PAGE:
December 5, 2012
Judge: Gay Victories One Reason Nevada Can Ban Same-Sex Marriage (UPDATED)
Nevada judge says Fourteenth Amendment's Equal Protection Clause not relevant given political clout of gays and lesbians.
(Update: A group opposed to same-sex marriage has asked the U.S. Supreme Court to consider this case (without waiting for the Ninth Circuit Court of Appeals to address it first) because they would rather have the high court use this case to rule on same-sex marriage instead of the other cases before it.)
As the U.S. Supreme Court remains silent on whether or not it will hear cases relating to same-sex marriage, a federal judge in Nevada has ruled in favor of the state's existing ban.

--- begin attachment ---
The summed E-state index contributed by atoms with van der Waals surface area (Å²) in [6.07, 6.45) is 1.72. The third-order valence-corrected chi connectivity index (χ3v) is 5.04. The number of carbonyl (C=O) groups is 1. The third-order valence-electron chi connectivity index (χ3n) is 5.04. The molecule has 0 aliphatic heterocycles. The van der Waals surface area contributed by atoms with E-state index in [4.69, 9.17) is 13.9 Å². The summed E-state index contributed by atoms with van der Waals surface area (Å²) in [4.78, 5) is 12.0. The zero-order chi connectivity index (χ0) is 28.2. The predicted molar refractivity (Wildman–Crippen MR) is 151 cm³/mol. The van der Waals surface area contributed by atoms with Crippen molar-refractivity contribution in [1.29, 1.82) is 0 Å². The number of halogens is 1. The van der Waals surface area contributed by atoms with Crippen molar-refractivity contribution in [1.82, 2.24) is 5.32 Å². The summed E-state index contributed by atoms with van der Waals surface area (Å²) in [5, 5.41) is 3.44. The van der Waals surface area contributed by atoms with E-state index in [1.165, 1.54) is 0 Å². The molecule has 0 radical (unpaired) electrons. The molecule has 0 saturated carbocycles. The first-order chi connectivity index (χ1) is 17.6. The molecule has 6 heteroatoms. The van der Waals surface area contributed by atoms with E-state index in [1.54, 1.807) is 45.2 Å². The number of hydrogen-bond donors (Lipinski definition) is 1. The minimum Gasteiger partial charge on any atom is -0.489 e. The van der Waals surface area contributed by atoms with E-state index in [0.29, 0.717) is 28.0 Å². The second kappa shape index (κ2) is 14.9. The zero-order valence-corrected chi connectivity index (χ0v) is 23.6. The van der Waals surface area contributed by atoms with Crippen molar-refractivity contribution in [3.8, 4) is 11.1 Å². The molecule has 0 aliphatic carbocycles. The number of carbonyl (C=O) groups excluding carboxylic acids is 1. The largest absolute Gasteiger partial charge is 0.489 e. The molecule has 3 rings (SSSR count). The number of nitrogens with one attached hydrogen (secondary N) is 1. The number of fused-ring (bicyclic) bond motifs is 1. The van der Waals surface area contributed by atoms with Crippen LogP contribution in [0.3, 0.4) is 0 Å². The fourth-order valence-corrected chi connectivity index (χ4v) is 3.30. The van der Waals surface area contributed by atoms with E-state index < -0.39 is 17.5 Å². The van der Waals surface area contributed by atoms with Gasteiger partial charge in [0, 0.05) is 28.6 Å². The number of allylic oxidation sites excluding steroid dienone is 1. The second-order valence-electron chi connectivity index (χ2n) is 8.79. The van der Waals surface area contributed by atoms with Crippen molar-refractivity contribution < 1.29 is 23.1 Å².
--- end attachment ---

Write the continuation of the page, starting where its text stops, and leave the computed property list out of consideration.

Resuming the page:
Specifically, the court ruled that Nevada's decision to recognize same-sex civil unions but not same-sex marriages does not violate the Fourteenth Amendment's Equal Protection Clause.
"It simply cannot be seriously maintained, in light of [same-sex marriage ballot measures in Maine, Maryland, and Washington] and other recent democratic victories, that homosexuals do not have the ability to protect themselves from discrimination through democratic processes," the decision stated.
The judge also ruled that the policy does not relegate some citizens to "second-class" status, as plaintiffs had alleged. Rather, the court stated that "the protection of the traditional institution of marriage, which is a conceivable basis for the distinction drawn in this case, is a legitimate state interest."